The debate began in 1972, when, in his paper "Signature Event Context", Derrida analyzed J. L. Austin's theory of the illocutionary act. While sympathetic to Austin's departure from a purely denotational account of language to one that includes "force", Derrida was sceptical of the framework of normativity employed by Austin. Derrida argued that Austin had missed the fact that any speech event is framed by a "structure of absence" (the words that are left unsaid due to contextual constraints) and by "iterability" (the constraints on what can be said, imposed by what has been said in the past). Derrida argued that the focus on intentionality in speech-act theory was misguided because intentionality is restricted to that which is already established as a possible intention. He also took issue with the way Austin had excluded the study of fiction, non-serious, or "parasitic" speech, wondering whether this exclusion was because Austin had considered these speech genres as governed by different structures of meaning, or hadn't considered them due to a lack of interest. In his brief reply to Derrida, "Reiterating the Differences: A Reply to Derrida", Searle argued that Derrida's critique was unwarranted because it assumed that Austin's theory attempted to give a full account of language and meaning when its aim was much narrower. Searle considered the omission of parasitic discourse forms to be justified by the narrow scope of Austin's inquiry.[30][31] Searle agreed with Derrida's proposal that intentionality presupposes iterability, but did not apply the same concept of intentionality used by Derrida, being unable or unwilling to engage with the continental conceptual apparatus.[28] This, in turn, caused Derrida to criticize Searle for not being sufficiently familiar with phenomenological perspectives on intentionality.[32] Some critics[who?][32] have suggested that Searle, by being so grounded in the analytical tradition that he was unable to engage with Derrida's continental phenomenological tradition, was at fault for the unsuccessful nature of the exchange, however Searle also argued that Derrida's disagreement with Austin turned on Derrida's having misunderstood Austin's type–token distinction and having failed to understand Austin's concept of failure in relation to performativity.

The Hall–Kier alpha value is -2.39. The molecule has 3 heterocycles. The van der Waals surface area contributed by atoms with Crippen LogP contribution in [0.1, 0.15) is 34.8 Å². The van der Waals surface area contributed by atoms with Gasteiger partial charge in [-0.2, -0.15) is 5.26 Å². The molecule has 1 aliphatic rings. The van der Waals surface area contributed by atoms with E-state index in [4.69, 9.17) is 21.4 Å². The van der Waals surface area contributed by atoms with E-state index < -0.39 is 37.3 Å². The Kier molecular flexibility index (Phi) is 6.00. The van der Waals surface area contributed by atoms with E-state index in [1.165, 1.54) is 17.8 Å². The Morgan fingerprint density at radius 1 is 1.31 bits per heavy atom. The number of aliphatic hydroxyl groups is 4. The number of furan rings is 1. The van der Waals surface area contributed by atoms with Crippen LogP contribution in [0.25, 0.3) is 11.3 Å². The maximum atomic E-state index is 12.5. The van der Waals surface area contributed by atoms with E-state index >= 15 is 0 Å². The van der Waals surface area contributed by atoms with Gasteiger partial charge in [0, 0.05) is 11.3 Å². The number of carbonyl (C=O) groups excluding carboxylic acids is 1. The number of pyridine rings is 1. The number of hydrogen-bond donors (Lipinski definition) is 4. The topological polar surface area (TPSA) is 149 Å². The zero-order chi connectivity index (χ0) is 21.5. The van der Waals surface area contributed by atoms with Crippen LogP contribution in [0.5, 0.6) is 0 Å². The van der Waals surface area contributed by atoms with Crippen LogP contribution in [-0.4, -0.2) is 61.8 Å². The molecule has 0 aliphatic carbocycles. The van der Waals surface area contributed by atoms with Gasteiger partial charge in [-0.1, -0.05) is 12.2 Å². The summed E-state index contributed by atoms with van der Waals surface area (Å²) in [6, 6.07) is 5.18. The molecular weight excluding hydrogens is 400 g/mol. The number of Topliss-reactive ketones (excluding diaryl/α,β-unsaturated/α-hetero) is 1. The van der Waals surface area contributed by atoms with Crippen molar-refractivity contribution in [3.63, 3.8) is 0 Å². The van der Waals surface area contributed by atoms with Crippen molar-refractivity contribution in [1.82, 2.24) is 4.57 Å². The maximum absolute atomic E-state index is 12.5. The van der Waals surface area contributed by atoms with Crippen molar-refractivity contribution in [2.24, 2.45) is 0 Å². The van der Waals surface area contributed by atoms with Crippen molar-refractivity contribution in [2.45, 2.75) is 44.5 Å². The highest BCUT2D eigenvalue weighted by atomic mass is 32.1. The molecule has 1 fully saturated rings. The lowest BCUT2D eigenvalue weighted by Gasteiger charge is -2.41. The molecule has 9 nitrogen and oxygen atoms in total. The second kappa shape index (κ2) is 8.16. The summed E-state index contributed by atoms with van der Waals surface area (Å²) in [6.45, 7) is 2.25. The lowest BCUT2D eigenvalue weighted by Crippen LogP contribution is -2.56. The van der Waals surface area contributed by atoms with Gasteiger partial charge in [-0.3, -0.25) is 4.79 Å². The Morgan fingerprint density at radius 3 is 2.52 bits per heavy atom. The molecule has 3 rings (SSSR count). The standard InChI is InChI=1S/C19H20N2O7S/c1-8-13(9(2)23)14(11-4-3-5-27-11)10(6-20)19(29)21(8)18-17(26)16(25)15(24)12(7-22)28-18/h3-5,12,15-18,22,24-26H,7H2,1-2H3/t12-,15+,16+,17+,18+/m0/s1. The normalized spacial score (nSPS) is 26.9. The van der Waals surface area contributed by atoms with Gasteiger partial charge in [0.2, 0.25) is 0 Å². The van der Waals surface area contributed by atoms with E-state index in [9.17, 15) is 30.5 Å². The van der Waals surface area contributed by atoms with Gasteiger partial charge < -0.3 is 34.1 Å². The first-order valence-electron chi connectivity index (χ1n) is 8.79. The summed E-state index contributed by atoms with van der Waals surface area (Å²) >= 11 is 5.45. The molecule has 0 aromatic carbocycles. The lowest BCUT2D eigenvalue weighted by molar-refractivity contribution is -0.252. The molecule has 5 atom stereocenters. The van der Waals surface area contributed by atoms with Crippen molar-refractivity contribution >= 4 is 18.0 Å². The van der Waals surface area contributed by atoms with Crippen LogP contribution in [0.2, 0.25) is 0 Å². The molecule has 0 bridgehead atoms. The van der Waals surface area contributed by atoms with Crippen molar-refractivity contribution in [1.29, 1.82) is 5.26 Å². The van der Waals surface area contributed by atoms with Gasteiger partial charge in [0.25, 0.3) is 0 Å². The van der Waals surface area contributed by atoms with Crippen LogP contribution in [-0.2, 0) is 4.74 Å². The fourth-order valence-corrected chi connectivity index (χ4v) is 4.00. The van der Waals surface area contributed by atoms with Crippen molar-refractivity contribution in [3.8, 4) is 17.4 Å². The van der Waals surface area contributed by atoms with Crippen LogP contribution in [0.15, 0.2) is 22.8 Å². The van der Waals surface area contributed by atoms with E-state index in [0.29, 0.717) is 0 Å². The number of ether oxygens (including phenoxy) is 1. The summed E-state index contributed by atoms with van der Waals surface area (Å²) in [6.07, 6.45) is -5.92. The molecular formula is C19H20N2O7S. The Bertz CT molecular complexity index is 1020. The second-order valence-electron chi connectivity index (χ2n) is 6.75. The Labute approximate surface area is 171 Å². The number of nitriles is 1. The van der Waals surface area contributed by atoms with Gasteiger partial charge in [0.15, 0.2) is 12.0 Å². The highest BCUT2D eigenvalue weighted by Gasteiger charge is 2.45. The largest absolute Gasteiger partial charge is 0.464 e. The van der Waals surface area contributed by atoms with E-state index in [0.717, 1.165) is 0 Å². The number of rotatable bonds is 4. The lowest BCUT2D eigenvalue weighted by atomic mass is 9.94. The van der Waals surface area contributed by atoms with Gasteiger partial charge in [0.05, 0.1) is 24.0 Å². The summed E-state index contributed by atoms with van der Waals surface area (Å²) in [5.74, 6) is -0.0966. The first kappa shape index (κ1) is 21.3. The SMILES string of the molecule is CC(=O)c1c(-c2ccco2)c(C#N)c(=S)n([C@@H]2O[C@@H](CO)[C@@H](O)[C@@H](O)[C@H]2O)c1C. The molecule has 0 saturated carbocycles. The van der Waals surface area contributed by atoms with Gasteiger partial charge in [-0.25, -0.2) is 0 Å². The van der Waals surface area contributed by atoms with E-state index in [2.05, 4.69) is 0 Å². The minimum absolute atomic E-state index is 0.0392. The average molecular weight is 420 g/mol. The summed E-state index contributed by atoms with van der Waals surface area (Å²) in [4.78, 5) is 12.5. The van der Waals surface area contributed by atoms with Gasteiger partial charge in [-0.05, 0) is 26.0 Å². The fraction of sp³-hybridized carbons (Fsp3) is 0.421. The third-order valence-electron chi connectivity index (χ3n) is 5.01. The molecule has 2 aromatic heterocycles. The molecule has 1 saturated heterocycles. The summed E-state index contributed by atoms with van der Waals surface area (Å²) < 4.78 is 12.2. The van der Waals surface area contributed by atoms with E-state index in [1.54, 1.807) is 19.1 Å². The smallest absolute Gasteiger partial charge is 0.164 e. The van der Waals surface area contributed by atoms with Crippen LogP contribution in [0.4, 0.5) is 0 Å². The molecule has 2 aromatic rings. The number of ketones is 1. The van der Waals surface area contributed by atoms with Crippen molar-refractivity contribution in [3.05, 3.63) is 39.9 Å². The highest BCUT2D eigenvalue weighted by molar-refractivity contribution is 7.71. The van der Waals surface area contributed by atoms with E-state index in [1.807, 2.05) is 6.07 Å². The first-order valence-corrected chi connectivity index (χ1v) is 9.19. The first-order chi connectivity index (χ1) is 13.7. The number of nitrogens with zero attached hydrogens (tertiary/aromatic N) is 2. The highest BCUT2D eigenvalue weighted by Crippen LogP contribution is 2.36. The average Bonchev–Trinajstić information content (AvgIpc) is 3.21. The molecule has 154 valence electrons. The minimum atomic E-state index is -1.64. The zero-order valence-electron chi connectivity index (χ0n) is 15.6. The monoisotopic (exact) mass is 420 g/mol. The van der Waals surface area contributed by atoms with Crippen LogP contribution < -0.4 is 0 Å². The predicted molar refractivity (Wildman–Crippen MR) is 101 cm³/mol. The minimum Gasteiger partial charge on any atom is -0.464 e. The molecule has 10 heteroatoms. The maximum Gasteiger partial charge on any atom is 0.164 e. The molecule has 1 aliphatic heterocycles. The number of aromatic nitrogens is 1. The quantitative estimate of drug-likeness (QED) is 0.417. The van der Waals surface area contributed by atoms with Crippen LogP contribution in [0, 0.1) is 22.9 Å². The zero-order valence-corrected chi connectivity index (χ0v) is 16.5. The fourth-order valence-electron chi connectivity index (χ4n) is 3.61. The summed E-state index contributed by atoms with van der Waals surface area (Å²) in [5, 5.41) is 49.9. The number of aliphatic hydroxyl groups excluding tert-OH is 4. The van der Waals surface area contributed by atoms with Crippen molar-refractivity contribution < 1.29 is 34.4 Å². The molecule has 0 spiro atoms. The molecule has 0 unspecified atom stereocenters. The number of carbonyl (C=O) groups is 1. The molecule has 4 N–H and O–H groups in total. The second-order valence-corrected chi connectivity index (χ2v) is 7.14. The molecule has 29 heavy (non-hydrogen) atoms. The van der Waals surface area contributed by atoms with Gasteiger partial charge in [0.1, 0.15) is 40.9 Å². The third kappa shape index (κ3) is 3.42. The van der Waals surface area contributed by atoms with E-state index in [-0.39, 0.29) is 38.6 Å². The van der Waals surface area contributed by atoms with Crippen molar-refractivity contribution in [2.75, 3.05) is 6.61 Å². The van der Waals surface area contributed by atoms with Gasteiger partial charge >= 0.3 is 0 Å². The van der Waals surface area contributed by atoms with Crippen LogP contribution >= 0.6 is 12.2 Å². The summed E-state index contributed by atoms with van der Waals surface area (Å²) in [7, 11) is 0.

Derrida, in his response to Searle ("a b c ..." in Limited Inc), ridiculed Searle's positions. Claiming that a clear sender of Searle's message could not be established, Derrida suggested that Searle had formed with Austin a société à responsabilité limitée (a "limited liability company") due to the ways in which the ambiguities of authorship within Searle's reply circumvented the very speech act of his reply. Searle did not reply. Later in 1988, Derrida tried to review his position and his critiques of Austin and Searle, reiterating that he found the constant appeal to "normality" in the analytical tradition to be problematic.[26]: 133 [28][33][34][35][36][37][38]

In 1995, Searle gave a brief reply to Derrida in The Construction of Social Reality. He called Derrida's conclusion "preposterous" and stated that "Derrida, as far as I can tell, does not have an argument. He simply declares that there is nothing outside of texts..."[39] Searle's reference here is not to anything forwarded in the debate, but to a mistranslation of the phrase "il n'y a pas dehors du texte," ("There is no outside-text") which appears in Derrida's Of Grammatology.[40]: 158–159 

Jürgen Habermas

In The Philosophical Discourse of Modernity, Jürgen Habermas criticized what he considered Derrida's opposition to rational discourse.[41] Further, in an essay on religion and religious language, Habermas criticized Derrida's emphasis on etymology and philology[41] (see Etymological fallacy).

Walter A. Davis

The American philosopher Walter A. Davis, in Inwardness and Existence: Subjectivity in/and Hegel, Heidegger, Marx and Freud, argues that both deconstruction and structuralism are prematurely arrested moments of a dialectical movement that issues from Hegelian "unhappy consciousness".[42][page needed]

In popular media

Popular criticism of deconstruction intensified following the Sokal affair, which many people took as an indicator of the quality of deconstruction as a whole, despite the absence of Derrida from Sokal's follow-up book Impostures Intellectuelles.[43]

Chip Morningstar holds a view critical of deconstruction, believing it to be "epistemologically challenged". He claims the humanities are subject to isolation and genetic drift due to their unaccountability to the world outside academia. During the Second International Conference on Cyberspace (Santa Cruz, California, 1991), he reportedly heckled deconstructionists off the stage.[44] He subsequently presented his views in the article "How to Deconstruct Almost Anything", where he stated, "Contrary to the report given in the 'Hype List' column of issue #1 of Wired ('Po-Mo Gets Tek-No', page 87), we did not shout down the postmodernists. We made fun of them."[45]

See also

References

  1. 1.0 1.1 1.2 1.3 1.4 1.5 Cite error: Invalid <ref> tag; no text was provided for refs named Wood
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  4. Frank, Manfred (1989). What is Neostructuralism?. Minneapolis: University of Minnesota Press. ISBN 978-0816616022.
  5. Buchanan, Ian. A dictionary of critical theory. OUP Oxford, 2010. Entry: Neostructuralism.
  6. Moynihan, Robert (1986). A Recent imagining: interviews with Harold Bloom, Geoffrey Hartman, J. Hillis Miller, Paul De Man (1st ed.). Hamden, Connecticut: Archon Books. p. 156. ISBN 9780208021205.